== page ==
MINNEAPOLIS — White House Communications Director Dan Pfeiffer on Friday suggested President Obama’s stated support for same-sex marriage in a 1996 questionnaire response was fake, despite the signature from Obama attached to the statement.
“If you actually go back and look, that questionnaire was actually filled out by someone else, not the president,” Pfeiffer said.
Pfeiffer made the remarks during a question-and-answer panel during the Netroots Nation convention in which Daily Kos’ Kaili Joy Gray inquired about the 1996 statement from Obama.
When he was running to become an Illinois state senator, Obama said in a questionnaire response to what is now the Windy City Times that he favors “legalizing same-sex marriages, and would fight efforts to prohibit such marriages.”
Obama has since said he believes marriage is between one man and one woman, although he supports civil unions. Late last year, Obama suggested his position on same-sex marriage could “evolve,” but he hasn’t come out in support of marriage equality.
“It seems like his position has actually evolved from being more supportive of civil rights to less supportive,” Gray observed during Netroots Nation. “Is the president going to evolve again and get back to supporting civil rights on gay marriage?”
After Pfeiffer responded that the questionnaire was “filled out by someone else,” Gray asked him to clarify if he believes the response was “fake.”
Pfeiffer replied, “What I was going to tell you is the president’s position is being consistent on this.”
Pressed further on whether he believes the questionnaire response was phony, Pfeiffer said, “This was litigated in the campaign. There were a number of other issues on the campaign.”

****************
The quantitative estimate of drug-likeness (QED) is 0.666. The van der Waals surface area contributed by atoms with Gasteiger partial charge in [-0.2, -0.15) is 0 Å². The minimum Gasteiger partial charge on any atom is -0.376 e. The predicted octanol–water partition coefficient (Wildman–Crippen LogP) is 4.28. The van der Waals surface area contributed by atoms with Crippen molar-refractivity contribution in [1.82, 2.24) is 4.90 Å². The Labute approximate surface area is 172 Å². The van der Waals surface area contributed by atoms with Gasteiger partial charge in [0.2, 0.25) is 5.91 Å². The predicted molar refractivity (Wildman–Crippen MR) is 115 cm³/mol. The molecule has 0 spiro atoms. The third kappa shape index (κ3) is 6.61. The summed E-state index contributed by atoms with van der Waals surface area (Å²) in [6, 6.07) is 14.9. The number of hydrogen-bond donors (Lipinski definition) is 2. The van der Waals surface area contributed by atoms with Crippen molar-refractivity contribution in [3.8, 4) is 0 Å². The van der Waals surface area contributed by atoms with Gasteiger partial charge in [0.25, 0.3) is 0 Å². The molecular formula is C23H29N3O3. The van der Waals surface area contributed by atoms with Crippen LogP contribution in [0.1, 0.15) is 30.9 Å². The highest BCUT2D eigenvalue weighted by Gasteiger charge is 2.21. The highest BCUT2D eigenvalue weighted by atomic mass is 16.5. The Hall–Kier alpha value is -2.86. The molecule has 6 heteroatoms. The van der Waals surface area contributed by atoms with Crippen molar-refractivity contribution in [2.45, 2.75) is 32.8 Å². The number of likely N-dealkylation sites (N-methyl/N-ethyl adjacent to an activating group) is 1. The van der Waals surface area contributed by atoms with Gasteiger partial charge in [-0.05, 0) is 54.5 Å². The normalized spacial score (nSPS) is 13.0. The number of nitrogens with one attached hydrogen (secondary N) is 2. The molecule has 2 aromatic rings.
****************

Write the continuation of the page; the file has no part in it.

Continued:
Those in the audience during the question-and-answer session responded to Pfeiffer’s remarks on the 1996 statement on marriage with audible boos and gaps. Although Pfeiffer contends that the 1996 questionnaire response wasn’t filled out by the president, the statement submitted to the Windy City Times, then known as Outlines, has his signature on the document.
Pfeiffer later continued, “The president’s position on gay marriage — and I will say it — is that he has been against it, but he said the country has been evolving on this, and he is evolving on it.”
Pfeiffer added Obama has been evolving on the marriage because he “has friends, staffers who are in committed gay partnerships who are great people, great partners, great friends, great parents their children — and he is evolving on that.”
Additionally, Pfeiffer said he couldn’t say “when that evolution will continue,” but added there are “people in this room have pushed him on this, and he believes should continue to push him on it.”
UPDATE: In a statement issued following Pfeiffer’s remarks, Windy City Times publisher Tracy Baim asserted that her newspaper stands by the reporting in 1996 on Obama’s questionnaire response.
“This is the first time a claim has been made that Obama did not complete the surveys himself, even though his signature is on the typed one sent to Outlines, and the IMPACT survey appears to be completed in his own writing,” the statement says.
According to the Windy City Times, the questionnaire response was faxed from the law firm for which Obama at the time. Additionally, Outlines newspaper subsequently reported that he backed gay marriage, something his campaign never denied in 1996.
“He would have had a very small campaign staff, so it was unlikely he had someone else complete the form,” the statement says. “In fact he went to the trouble of typing full answers when the form was actually able to be completed as a Q&A. Even if someone else completed the form, Obama signed it, and never denied subsequent reports of its content.”
UPDATE: The White House is backing off of the comments Pfeiffer made on Friday on Obama’s 1996 statement in support of same-sex marriage. Shin Inouye, a White House spokesperson, addressed the issue in a statement:
“Dan was not familiar with the history of the questionnaire that was brought up today, but the president’s views are clear,” Inouye said. “He has long supported equal rights and benefits for gay and lesbian couples and since taking office he has signed into law the repeal of ‘Don’t Ask Don’t Tell,’ signed into law the hate crimes bill, made the decision not to defend Section 3 of DOMA and expanded federal benefits for same sex partners of federal employees.”
Inouye didn’t respond to a further question from the Washington Blade to verify whether the White House believes the president in fact filled out the questionnaire in 1996.